Yesterday, Ross and I were walking through Wellington, New Zealand, desperately trying to find the place from where the free shuttle to Zealandia animal sanctuary would pick us up. With a screen capture of our directions and a vague idea of which direction to go to get into the city, we thought we would certainly make it in time for the next shuttle. We were meant to stop by the health food store on the way there to pick up a few things, and then catch the shuttle just in time, with a five minute buffer just in case we got lost. It was a great plan.

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Unfortunately, it just didn’t play itself out the way that we had intended. We kept getting turned around, the directions didn’t seem to be going in the right direction, and because of all the walking we’ve been doing these past few months and a physical disability I’ve had since birth, my joints were giving me trouble the second we stepped out of the door. We decided to just go for the later shuttle and take our time getting into town before asking someone where the bus picked up. When we got into town, we found out that we could be picked up from the information centre, which wasn’t very far away at all. This was great news, until we realised that the signs for the information centre were all pointing towards each other and none of them led to the building. We eventually got there, much later than we had wanted, but arrived in Zealandia all the same. At this point in the afternoon, the sky turned an omnious shade of grey, the heavens opened up, and it started to rain. Ordinarily, that would have been fine. On a day where we planned on walking around an outdoor sanctuary and filming some of what we saw, however, not so fine. It all worked out in the end and we had a great time. These kinds of days happen incredibly frequently in our travels. So why am I telling you all about this one? Because on this particular day, where nothing seemed to be going right and the pain in my side was so loud it was distracting, I realised something for which I am immensely grateful. I realised that I have an amazing travel partner.

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I have an amazing travel partner who keeps his calm when things go awry. Whether we’ve been dropped off at the wrong hostel, almost missed a flight, or become lost in a foreign city where we don’t speak the language, we can work together to come up with a new plan and get ourselves back on track. I’m just realising that a huge part of why this trip has been so successful and how we’ve made it this far is because of how well Ross and I work as travel partners. So I thought it might be a good idea to talk about that today and talk about what I think makes for a good travel partner.

A good travel partner doesn’t have to be your romantic partner, too. Mine happens to be and that’s working out for us, but I’ve heard it isn’t always so. A few people we’ve met along the way have jokingly asked us how we’re still together, even really early on in our trip! It was easy for Ross and I to pick each other and apply for Vegan Travel’s sponsored trip. We had been talking to each other about where we would go together if we could ever afford it, for years. We never thought it would happen, and when the opportunity presented itself, we didn’t think twice. For those that have to seek out a partner, however, I would advise that the first thing you look for in this person is respect. The person you are going to spend every waking (and some sleeping) moment with for several months has to respect you. In the same vein, you absolutely have to respect them. This is the most important thing because you will have to make decisions that affect both of you in a big way every single day during your travels. You’re going to have to listen to each other, consider each other’s interests ahead of ones own, and If you don’t have respect for one another and trust one another, you’re going to have a lot of arguments and a lot of problems.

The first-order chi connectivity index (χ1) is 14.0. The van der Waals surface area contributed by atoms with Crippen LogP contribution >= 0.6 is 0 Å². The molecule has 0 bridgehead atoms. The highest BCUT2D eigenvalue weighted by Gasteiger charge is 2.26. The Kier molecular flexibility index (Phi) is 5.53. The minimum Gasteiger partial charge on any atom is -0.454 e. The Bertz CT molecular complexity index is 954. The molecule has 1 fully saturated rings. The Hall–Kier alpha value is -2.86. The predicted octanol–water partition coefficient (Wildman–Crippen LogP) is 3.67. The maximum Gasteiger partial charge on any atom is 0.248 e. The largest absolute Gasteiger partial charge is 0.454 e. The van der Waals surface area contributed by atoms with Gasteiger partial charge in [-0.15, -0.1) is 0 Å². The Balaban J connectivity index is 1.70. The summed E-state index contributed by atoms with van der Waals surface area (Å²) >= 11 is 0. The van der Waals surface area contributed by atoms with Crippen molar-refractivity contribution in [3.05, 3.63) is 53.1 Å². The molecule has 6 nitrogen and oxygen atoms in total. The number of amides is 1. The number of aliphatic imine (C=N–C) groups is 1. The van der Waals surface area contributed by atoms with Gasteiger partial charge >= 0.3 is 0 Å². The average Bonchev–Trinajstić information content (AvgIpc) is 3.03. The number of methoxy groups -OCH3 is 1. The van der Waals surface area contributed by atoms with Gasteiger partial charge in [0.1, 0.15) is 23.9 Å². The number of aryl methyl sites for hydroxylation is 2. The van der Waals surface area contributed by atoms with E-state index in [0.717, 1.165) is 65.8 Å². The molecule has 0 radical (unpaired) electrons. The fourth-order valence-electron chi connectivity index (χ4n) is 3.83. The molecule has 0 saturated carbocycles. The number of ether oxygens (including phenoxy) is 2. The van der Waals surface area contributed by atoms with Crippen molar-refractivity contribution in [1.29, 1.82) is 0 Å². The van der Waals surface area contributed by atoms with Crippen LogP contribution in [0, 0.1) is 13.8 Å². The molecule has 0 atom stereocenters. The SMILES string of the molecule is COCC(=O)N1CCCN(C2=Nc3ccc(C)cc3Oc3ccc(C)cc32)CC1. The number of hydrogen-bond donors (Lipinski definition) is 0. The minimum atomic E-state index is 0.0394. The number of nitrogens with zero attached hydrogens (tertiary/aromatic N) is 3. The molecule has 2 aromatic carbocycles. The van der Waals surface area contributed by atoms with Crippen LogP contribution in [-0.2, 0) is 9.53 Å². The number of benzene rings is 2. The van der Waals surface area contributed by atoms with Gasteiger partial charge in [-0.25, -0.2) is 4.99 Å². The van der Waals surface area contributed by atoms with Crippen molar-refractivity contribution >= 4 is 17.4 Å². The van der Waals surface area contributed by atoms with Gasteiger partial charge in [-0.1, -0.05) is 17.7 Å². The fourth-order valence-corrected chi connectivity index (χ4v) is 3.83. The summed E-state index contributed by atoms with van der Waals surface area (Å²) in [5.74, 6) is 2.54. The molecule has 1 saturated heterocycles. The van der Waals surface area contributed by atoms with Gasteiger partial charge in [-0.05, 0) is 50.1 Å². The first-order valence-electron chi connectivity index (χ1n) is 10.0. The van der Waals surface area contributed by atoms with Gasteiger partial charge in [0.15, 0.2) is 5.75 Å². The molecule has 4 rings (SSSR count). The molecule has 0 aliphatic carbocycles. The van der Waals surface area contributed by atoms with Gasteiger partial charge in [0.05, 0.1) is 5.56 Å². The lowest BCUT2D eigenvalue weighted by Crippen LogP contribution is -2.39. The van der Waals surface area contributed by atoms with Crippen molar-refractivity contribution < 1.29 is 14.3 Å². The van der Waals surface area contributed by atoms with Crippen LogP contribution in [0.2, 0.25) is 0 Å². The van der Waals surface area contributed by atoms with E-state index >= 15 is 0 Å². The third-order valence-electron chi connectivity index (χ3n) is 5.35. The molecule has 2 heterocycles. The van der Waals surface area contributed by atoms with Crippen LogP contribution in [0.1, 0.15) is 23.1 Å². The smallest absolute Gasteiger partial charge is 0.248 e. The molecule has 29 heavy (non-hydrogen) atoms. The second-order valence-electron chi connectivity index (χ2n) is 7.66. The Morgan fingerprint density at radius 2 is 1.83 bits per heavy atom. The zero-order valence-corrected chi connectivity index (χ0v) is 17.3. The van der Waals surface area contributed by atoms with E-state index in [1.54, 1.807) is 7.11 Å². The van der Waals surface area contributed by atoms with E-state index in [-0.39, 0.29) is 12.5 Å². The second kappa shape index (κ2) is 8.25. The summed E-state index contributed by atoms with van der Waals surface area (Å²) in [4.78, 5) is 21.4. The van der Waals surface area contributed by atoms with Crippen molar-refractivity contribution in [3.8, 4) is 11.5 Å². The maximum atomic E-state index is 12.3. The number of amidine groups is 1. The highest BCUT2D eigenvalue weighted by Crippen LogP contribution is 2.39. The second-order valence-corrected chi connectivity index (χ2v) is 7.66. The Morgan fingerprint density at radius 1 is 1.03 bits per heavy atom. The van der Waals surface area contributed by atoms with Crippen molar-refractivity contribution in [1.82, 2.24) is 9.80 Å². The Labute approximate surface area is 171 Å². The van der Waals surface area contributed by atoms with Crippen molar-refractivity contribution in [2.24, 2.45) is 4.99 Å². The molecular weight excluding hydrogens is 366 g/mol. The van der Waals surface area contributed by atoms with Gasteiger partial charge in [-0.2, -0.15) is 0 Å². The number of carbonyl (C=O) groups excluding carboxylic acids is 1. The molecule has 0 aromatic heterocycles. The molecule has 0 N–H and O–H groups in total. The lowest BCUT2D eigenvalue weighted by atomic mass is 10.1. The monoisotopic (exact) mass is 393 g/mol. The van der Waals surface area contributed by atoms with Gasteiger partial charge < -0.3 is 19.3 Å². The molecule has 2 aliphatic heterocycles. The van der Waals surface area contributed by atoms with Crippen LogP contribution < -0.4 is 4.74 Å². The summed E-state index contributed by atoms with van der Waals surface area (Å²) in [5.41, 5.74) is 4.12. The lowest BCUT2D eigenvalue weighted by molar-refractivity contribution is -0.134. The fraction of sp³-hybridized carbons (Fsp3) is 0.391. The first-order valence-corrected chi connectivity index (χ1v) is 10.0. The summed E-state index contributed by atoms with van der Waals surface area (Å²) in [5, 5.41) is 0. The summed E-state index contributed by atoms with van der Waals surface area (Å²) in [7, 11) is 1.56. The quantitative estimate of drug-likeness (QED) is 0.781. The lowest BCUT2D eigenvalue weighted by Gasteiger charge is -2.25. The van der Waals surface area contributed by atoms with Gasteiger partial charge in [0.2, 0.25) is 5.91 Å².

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Another really important thing to look for in a travel partner is flexibility! I absolutely cannot stress this enough. If you’re choosing a travel partner that doesn’t understand and exercise flexibility and patience in stressful situations, you may as well stay home, because you won’t be getting very far. Every single day is a new challenge and a new plan completely ruined by weather, money, time, technology, or disability. Ross and I sort of take turns being the one who is calm and flexible and being the one who is freaking out about where our next meal is coming from or whether or not we’ll be able to make it to our bus on time. It’s been working pretty well so far, with relatively few bumps.

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The last thing that I would say is absolutely essential to prioritise while looking for your perfect traveling partner is that they have a useful skill set that is different yet complimentary to your own skill set. For example, Ross is incredibly good at figuring out how we’re going to get from point A to point B and I’m pretty useful at figuring out where we’re going to stay once we get there. Ross is also the designated dinner maker and I am the one in charge of doing the dishes.

There are loads of other things that make a really good travel partner. I’m lucky that I don’t have to dedicate a whole lot of time to thinking about those things and seeking these traits out in someone. I’m lucky that I’ve ended up on the other side of the world with a partner that is not only my best friend but the most amazing, respectful, flexible, fun, likeable travel partner that anyone could ask for.

Thanks, Ross!

Until next time,
Ellie Lebo

P.S. It was really hard not to say, “travel companion” and then just make the whole post about Doctor Who puns.

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